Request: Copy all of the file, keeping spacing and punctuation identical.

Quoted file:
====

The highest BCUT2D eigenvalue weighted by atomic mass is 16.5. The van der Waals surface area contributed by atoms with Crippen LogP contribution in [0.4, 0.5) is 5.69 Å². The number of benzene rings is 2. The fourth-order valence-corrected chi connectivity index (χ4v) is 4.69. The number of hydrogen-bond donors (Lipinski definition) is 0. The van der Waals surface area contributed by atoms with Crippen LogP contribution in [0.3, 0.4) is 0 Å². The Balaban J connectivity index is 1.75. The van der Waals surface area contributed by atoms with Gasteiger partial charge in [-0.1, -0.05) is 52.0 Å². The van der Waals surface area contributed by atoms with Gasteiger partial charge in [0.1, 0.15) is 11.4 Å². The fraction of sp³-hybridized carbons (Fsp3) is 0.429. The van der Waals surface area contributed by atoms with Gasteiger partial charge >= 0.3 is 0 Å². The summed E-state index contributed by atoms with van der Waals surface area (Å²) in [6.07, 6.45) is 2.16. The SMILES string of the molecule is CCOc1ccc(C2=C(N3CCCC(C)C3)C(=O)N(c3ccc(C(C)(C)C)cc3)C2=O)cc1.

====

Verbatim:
The highest BCUT2D eigenvalue weighted by atomic mass is 16.5. The van der Waals surface area contributed by atoms with Crippen LogP contribution in [0.4, 0.5) is 5.69 Å². The number of benzene rings is 2. The fourth-order valence-corrected chi connectivity index (χ4v) is 4.69. The number of hydrogen-bond donors (Lipinski definition) is 0. The van der Waals surface area contributed by atoms with Crippen LogP contribution in [0.3, 0.4) is 0 Å². The Balaban J connectivity index is 1.75. The van der Waals surface area contributed by atoms with Gasteiger partial charge in [-0.1, -0.05) is 52.0 Å². The van der Waals surface area contributed by atoms with Gasteiger partial charge in [0.1, 0.15) is 11.4 Å². The fraction of sp³-hybridized carbons (Fsp3) is 0.429. The van der Waals surface area contributed by atoms with Gasteiger partial charge >= 0.3 is 0 Å². The summed E-state index contributed by atoms with van der Waals surface area (Å²) in [6.07, 6.45) is 2.16. The SMILES string of the molecule is CCOc1ccc(C2=C(N3CCCC(C)C3)C(=O)N(c3ccc(C(C)(C)C)cc3)C2=O)cc1.